I agree. Something like this should suffice in the root wordfence directory.
Options -Indexes Order Allow,Deny <FilesMatch "^(colorbox|diff|dt_table|fullLog|iptraf|main|phpinfo)\.css$"> Allow from all </FilesMatch> Order Allow,Deny <FilesMatch "^(admin|jquery\.(colorbox-min|(dataTables|tmpl|tools)\.min)|tourTip)\.js$"> Allow from all </FilesMatch> Order Allow,Deny <FilesMatch "^[0-9A-Za-z_-]+\.(jpe?g|gif|png)$"> Allow from all </FilesMatch>
Once you put that there, there will be no need for any other .htaccess files within your plugin. But if you added more CSS and/or JS files or even change their names you’d have to edit this as well. Or just include
Options -Indexesat the top of your current .htaccess file. But what I have above is probably the most secure.
I just remembered, you don’t need to repeat the “Order” directive every time. Only repeat it if you’re going to change the type of “Order” directive.
So this will be a bit faster.
Options -Indexes Order Allow,Deny <FilesMatch "^(colorbox|diff|dt_table|fullLog|iptraf|main|phpinfo)\.css$"> Allow from all </FilesMatch> <FilesMatch "^(admin|jquery\.(colorbox-min|(dataTables|tmpl|tools)\.min)|tourTip)\.js$"> Allow from all </FilesMatch> <FilesMatch "^[0-9A-Za-z_-]+\.(jpe?g|gif|png)$"> Allow from all </FilesMatch>
Thanks. I’m going to just create an index.php file for the directory which should fix this if your server allows dir listings. Let me know if you still think .htaccess is a better idea and why. The reason I prefer index.php is because some servers have selectively disabled the directives you’re using in the htaccess above and cause errors when you include them. e.g. I think “order” is an issue for some configs.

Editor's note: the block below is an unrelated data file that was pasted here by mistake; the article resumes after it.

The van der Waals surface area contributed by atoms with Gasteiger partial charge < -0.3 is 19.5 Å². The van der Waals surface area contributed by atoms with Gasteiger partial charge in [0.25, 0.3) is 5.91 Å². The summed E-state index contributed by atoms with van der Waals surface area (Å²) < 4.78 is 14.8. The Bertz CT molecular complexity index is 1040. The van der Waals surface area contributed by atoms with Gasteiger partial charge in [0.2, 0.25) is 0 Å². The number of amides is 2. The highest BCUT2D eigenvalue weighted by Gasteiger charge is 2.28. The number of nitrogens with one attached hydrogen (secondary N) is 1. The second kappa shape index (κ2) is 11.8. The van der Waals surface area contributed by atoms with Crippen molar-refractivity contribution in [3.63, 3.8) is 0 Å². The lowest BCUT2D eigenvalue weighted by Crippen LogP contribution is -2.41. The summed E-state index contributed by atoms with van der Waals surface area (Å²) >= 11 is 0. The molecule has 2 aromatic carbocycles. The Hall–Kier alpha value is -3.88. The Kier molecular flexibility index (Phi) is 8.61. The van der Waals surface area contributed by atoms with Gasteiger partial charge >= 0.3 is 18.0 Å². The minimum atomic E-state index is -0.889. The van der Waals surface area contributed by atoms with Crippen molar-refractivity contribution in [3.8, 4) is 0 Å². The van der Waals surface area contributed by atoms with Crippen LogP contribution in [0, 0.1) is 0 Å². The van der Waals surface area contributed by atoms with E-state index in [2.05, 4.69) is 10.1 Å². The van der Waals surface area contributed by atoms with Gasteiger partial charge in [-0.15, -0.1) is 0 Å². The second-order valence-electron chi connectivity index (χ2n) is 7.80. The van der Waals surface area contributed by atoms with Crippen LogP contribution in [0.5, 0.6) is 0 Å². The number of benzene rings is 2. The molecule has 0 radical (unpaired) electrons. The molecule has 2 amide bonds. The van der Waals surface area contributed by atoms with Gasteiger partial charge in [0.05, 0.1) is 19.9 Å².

Yeah, it’s up to you. You probably have a better idea of your users’ setups.
But the code I provided is going to be the most secure that you can get, only allowing those static files that need to be accessed at the HTTP level and would definitely provide more protection for future possibilities. It’s pretty much optimized for all versions of Apache. If anyone is on Apache 2.x or higher, I can make it even more optimized and faster.
Those are core .htaccess directives and anyone using Apache or similar, shouldn’t have any issues with them, why someone would disable core directives is beyond me, but it’s possible, so using an index.php file is probably all you can do.
You could offer your users an option. Create the .htaccess file and name it htaccess.txt, and in the readme.txt you can mention for ultimate security they can see if renaming htaccess.txt to .htaccess works without killing the plugin. Really with the order directives I wrote, you don’t need the “Options -Indexes”, I just thought you may want to at least use it or “IndexIgnore *” if you continue to use the .htaccess file you currently have included with the plugin.
I know the rules seem a bit hard to grasp, but they do work. Actually index.html is called before index.php in a lot of setups. So may be it’s possible to get say an index.phtml file in the root of your plugin directory. A blank index.php file will provide no protection. Also a blank index.php will provide no protection if an attacker gets any type of script into your plugin directory, because they would still be able to access it from HTTP.
It’s a hard toss up. You want ultimate security, but at the same time you want ultimate usability among everyone. You’d really have to test to see.
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